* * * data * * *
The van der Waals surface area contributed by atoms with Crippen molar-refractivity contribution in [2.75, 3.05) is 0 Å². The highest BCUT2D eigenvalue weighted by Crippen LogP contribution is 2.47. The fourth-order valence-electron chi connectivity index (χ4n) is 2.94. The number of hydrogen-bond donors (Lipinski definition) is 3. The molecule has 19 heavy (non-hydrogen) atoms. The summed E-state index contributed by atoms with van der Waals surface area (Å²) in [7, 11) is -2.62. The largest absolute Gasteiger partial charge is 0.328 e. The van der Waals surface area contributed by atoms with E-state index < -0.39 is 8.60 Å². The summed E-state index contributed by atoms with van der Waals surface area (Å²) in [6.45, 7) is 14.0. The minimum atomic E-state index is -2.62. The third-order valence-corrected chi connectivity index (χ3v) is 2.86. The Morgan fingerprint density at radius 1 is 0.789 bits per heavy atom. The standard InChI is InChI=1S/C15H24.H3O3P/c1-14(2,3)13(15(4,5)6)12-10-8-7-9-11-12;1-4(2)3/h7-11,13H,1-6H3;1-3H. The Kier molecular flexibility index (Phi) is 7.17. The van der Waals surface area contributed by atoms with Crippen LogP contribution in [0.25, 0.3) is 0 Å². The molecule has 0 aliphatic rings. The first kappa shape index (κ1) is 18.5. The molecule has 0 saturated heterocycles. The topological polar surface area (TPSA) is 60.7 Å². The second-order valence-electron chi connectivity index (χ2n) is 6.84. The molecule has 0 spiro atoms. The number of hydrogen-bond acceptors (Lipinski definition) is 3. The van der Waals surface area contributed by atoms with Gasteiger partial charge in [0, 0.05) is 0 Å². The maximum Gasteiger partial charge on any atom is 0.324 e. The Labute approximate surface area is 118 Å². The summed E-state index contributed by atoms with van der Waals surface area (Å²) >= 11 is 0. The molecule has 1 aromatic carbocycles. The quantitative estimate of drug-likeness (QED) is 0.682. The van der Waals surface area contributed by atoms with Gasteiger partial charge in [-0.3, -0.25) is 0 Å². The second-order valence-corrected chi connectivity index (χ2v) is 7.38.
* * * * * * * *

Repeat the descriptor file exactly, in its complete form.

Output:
The van der Waals surface area contributed by atoms with Crippen molar-refractivity contribution in [2.75, 3.05) is 0 Å². The highest BCUT2D eigenvalue weighted by Crippen LogP contribution is 2.47. The fourth-order valence-electron chi connectivity index (χ4n) is 2.94. The number of hydrogen-bond donors (Lipinski definition) is 3. The molecule has 19 heavy (non-hydrogen) atoms. The summed E-state index contributed by atoms with van der Waals surface area (Å²) in [7, 11) is -2.62. The largest absolute Gasteiger partial charge is 0.328 e. The van der Waals surface area contributed by atoms with E-state index < -0.39 is 8.60 Å². The summed E-state index contributed by atoms with van der Waals surface area (Å²) in [6.45, 7) is 14.0. The minimum atomic E-state index is -2.62. The third-order valence-corrected chi connectivity index (χ3v) is 2.86. The Morgan fingerprint density at radius 1 is 0.789 bits per heavy atom. The standard InChI is InChI=1S/C15H24.H3O3P/c1-14(2,3)13(15(4,5)6)12-10-8-7-9-11-12;1-4(2)3/h7-11,13H,1-6H3;1-3H. The Kier molecular flexibility index (Phi) is 7.17. The van der Waals surface area contributed by atoms with Crippen LogP contribution in [0.25, 0.3) is 0 Å². The molecule has 0 aliphatic rings. The first kappa shape index (κ1) is 18.5. The molecule has 0 saturated heterocycles. The topological polar surface area (TPSA) is 60.7 Å². The second-order valence-electron chi connectivity index (χ2n) is 6.84. The molecule has 0 spiro atoms. The number of hydrogen-bond acceptors (Lipinski definition) is 3. The van der Waals surface area contributed by atoms with Gasteiger partial charge in [0, 0.05) is 0 Å². The maximum Gasteiger partial charge on any atom is 0.324 e. The Labute approximate surface area is 118 Å². The summed E-state index contributed by atoms with van der Waals surface area (Å²) >= 11 is 0. The molecule has 1 aromatic carbocycles. The quantitative estimate of drug-likeness (QED) is 0.682. The van der Waals surface area contributed by atoms with Gasteiger partial charge in [-0.3, -0.25) is 0 Å². The second-order valence-corrected chi connectivity index (χ2v) is 7.38.